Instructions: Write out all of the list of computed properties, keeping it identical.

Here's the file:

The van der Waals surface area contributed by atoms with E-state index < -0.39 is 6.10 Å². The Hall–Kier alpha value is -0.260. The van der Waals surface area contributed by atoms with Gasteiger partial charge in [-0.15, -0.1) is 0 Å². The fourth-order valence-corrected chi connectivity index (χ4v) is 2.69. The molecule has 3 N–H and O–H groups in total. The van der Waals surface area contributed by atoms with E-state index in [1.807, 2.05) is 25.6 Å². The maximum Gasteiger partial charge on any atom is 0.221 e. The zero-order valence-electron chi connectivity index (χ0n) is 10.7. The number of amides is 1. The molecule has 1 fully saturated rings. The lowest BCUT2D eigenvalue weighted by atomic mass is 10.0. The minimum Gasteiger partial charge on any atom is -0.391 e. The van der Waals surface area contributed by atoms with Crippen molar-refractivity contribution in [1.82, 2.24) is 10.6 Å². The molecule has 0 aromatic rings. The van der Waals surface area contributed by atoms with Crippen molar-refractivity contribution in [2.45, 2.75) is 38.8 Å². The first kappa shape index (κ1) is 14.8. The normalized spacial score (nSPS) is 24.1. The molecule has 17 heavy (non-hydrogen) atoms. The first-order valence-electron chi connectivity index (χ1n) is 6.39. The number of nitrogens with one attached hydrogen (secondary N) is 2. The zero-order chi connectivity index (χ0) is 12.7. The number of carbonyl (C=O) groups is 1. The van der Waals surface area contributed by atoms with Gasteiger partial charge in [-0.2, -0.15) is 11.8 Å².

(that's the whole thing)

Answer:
The van der Waals surface area contributed by atoms with E-state index < -0.39 is 6.10 Å². The Hall–Kier alpha value is -0.260. The van der Waals surface area contributed by atoms with Gasteiger partial charge in [-0.15, -0.1) is 0 Å². The fourth-order valence-corrected chi connectivity index (χ4v) is 2.69. The molecule has 3 N–H and O–H groups in total. The van der Waals surface area contributed by atoms with E-state index in [1.807, 2.05) is 25.6 Å². The maximum Gasteiger partial charge on any atom is 0.221 e. The zero-order valence-electron chi connectivity index (χ0n) is 10.7. The number of amides is 1. The molecule has 1 fully saturated rings. The lowest BCUT2D eigenvalue weighted by atomic mass is 10.0. The minimum Gasteiger partial charge on any atom is -0.391 e. The van der Waals surface area contributed by atoms with Crippen molar-refractivity contribution in [1.82, 2.24) is 10.6 Å². The molecule has 0 aromatic rings. The van der Waals surface area contributed by atoms with Crippen molar-refractivity contribution in [2.45, 2.75) is 38.8 Å². The first kappa shape index (κ1) is 14.8. The normalized spacial score (nSPS) is 24.1. The molecule has 17 heavy (non-hydrogen) atoms. The first-order valence-electron chi connectivity index (χ1n) is 6.39. The number of nitrogens with one attached hydrogen (secondary N) is 2. The zero-order chi connectivity index (χ0) is 12.7. The number of carbonyl (C=O) groups is 1. The van der Waals surface area contributed by atoms with Gasteiger partial charge in [-0.2, -0.15) is 11.8 Å².